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Ester Marsh column: Jet lag and how to deal with it

Aloha! I am ready to fly to Hawaii with my dear friend Melissa tomorrow morning for my daughter Edie‘s wedding. With summer vacation almost here, many of you will be traveling over time zones. Going to Hawaii will make it six hours earlier for us. However, even a one-hour change will make a difference and affect you in all kinds of ways.

First of all, it is easier, for most people, to adjust to added hours than when you are losing time. This even is the case with daylight savings. So going to Hawaii we will be “adding time,” coming back is when we will be losing six hours.

Whenever the time changes, or you cross different time zones, you mess with your biological clock. It is the internal biological clock that regulates the timing for sleep in humans. The activity of this clock makes us sleepy at night and awake during the day. Our clock cycles an approximately 24-hour period.

Did you know that we spend about one third of our lives asleep? Sleep is a required activity, not an option. Sleep actually appears to be required for survival. Rats deprived of sleep will die within two to three weeks, a time frame similar to death due to starvation. No wonder that one hour can affect us! A misconception about sleep is that the body adjusts quickly to different sleep schedules. The biological clock that times and controls a person’s sleep/wake cycle will attempt to function according to a normal day/night schedule even when that person is trying to change it. The biological clock can be reset, but only by the appropriately timed cues, but, even then, by one or two hours per day at best.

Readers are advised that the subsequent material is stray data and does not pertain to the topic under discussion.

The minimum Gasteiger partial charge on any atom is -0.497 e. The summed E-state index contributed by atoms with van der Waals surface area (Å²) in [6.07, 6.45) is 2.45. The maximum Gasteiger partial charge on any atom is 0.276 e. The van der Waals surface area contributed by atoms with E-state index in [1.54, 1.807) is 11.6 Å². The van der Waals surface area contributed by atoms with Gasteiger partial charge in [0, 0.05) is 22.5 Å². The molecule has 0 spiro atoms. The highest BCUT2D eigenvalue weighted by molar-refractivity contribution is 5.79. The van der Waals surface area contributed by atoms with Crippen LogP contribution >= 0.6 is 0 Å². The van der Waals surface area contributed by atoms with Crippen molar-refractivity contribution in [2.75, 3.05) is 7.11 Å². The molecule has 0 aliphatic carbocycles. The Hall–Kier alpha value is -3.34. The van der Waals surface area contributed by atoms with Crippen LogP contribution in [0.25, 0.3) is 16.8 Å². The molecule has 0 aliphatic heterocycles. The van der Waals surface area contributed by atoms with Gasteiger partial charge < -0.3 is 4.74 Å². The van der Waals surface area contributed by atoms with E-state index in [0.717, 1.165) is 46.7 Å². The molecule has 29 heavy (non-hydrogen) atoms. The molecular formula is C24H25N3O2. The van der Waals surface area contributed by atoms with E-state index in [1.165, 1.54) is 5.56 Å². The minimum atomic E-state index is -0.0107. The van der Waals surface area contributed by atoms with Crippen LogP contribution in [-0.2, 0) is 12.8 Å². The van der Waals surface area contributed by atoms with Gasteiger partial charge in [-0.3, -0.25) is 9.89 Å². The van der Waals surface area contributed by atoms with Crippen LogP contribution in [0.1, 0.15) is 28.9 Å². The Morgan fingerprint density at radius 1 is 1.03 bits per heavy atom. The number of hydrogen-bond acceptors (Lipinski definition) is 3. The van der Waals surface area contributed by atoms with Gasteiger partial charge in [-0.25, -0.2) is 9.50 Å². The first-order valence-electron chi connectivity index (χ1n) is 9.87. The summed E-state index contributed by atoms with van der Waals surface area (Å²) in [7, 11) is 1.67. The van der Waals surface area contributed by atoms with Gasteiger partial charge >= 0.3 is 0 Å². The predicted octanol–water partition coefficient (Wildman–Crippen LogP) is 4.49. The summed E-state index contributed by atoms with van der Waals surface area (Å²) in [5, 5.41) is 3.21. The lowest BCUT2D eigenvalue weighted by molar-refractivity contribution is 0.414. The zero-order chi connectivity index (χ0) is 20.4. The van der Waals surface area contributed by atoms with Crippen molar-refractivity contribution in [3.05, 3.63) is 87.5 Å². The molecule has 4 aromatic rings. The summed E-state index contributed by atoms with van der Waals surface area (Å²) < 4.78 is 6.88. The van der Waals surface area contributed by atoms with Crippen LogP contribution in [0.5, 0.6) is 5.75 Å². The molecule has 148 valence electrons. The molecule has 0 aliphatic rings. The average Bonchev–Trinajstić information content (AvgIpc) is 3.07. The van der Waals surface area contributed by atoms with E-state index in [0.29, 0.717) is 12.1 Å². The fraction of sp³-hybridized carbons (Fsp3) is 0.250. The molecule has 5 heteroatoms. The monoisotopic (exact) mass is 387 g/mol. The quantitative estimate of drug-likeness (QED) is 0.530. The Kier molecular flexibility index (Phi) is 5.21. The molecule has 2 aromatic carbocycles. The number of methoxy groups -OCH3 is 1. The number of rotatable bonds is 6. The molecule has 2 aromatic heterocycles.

So flying to Hawaii will add six hours to our day. So arriving at 5:30 p.m. their time is really 11:30 p.m. North Carolina time and what do I do at that time? Sleep! Being daylight when we arrive will help us stay awake. Hopefully by staying up we can get into the swing of things pretty quickly to enjoy all the time we have on the island of Oahu and not deal with jet lag too much. Jet lag can produce a number of unwanted effects including excessive sleepiness, poor sleep, loss of concentration, poor motor control, slowed reflexes, nausea and irritability. Eastward travel generally causes more severe jet lag than westward travel. (When you travel east you lose time, when you travel west, you gain time.)

For some people, a one-hour change does not really make a difference, and for some people (like me) it makes a huge difference. This is what helps me: Get up at the usual time. If that is 7 a.m., get up at seven. My biological clock says it is 1 p.m. By getting up and starting your day you will get in the swing of things within a couple of days. Of course it helps when it is light outside to start your day early. Do the same at night. In a couple of days to a week you will be used to the time change. After 10 days in Hawaii we need to get used to North Carolina time again! While traveling, especially in a plane, hydrate, hydrate, hydrate. Stay away from caffeine and alcohol. On arrival (and return) make sure you eat a well-balanced diet and hydrate your body appropriately. Limit alcohol consumption as it does not promote good sleep. And last, but definitely not least, exercise! Again it is proven that exercise has all these positive effects on your body and mind. Aloha! And see you in a couple of weeks!

Ester H. Marsh is health & fitness director of JF Hurley YMCA and an excited mother of soon to be bride Edie! 

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